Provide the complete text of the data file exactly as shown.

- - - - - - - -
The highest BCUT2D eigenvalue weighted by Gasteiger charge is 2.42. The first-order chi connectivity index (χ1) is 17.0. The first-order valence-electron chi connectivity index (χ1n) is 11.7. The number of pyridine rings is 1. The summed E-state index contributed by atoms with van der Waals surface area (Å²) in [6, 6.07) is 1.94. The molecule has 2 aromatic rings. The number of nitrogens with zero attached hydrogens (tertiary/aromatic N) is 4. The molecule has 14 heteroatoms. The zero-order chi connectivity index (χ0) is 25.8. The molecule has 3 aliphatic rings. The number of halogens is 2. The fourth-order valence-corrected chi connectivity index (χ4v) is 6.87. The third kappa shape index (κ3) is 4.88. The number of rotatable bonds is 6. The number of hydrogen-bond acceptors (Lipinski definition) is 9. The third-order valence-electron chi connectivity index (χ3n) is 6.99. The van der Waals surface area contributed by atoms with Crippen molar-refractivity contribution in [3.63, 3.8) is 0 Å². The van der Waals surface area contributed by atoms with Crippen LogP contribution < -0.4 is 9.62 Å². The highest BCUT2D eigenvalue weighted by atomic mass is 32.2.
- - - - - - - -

The highest BCUT2D eigenvalue weighted by Gasteiger charge is 2.42. The first-order chi connectivity index (χ1) is 17.0. The first-order valence-electron chi connectivity index (χ1n) is 11.7. The number of pyridine rings is 1. The summed E-state index contributed by atoms with van der Waals surface area (Å²) in [6, 6.07) is 1.94. The molecule has 2 aromatic rings. The number of nitrogens with zero attached hydrogens (tertiary/aromatic N) is 4. The molecule has 14 heteroatoms. The zero-order chi connectivity index (χ0) is 25.8. The molecule has 3 aliphatic rings. The number of halogens is 2. The fourth-order valence-corrected chi connectivity index (χ4v) is 6.87. The third kappa shape index (κ3) is 4.88. The number of rotatable bonds is 6. The number of hydrogen-bond acceptors (Lipinski definition) is 9. The third-order valence-electron chi connectivity index (χ3n) is 6.99. The van der Waals surface area contributed by atoms with Crippen molar-refractivity contribution in [3.63, 3.8) is 0 Å². The van der Waals surface area contributed by atoms with Crippen LogP contribution < -0.4 is 9.62 Å². The highest BCUT2D eigenvalue weighted by atomic mass is 32.2.